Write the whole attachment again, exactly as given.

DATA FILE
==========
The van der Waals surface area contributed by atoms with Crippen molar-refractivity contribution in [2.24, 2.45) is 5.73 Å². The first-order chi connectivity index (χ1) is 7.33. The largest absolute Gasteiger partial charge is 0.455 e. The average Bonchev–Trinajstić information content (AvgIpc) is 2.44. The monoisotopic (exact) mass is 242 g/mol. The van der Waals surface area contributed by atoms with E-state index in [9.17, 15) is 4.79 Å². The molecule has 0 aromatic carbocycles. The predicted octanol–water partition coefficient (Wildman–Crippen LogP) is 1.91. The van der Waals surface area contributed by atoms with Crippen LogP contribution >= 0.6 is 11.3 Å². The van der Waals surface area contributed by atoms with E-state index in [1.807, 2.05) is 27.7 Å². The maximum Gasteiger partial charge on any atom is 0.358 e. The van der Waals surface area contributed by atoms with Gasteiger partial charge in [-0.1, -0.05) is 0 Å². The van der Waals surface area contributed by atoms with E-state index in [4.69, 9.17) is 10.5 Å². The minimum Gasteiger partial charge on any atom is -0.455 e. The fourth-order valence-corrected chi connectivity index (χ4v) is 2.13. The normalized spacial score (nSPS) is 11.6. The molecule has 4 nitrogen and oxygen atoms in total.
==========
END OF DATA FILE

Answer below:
The van der Waals surface area contributed by atoms with Crippen molar-refractivity contribution in [2.24, 2.45) is 5.73 Å². The first-order chi connectivity index (χ1) is 7.33. The largest absolute Gasteiger partial charge is 0.455 e. The average Bonchev–Trinajstić information content (AvgIpc) is 2.44. The monoisotopic (exact) mass is 242 g/mol. The van der Waals surface area contributed by atoms with E-state index in [9.17, 15) is 4.79 Å². The molecule has 0 aromatic carbocycles. The predicted octanol–water partition coefficient (Wildman–Crippen LogP) is 1.91. The van der Waals surface area contributed by atoms with Crippen LogP contribution >= 0.6 is 11.3 Å². The van der Waals surface area contributed by atoms with E-state index in [1.807, 2.05) is 27.7 Å². The maximum Gasteiger partial charge on any atom is 0.358 e. The van der Waals surface area contributed by atoms with Gasteiger partial charge in [-0.1, -0.05) is 0 Å². The van der Waals surface area contributed by atoms with E-state index in [4.69, 9.17) is 10.5 Å². The minimum Gasteiger partial charge on any atom is -0.455 e. The fourth-order valence-corrected chi connectivity index (χ4v) is 2.13. The normalized spacial score (nSPS) is 11.6. The molecule has 4 nitrogen and oxygen atoms in total.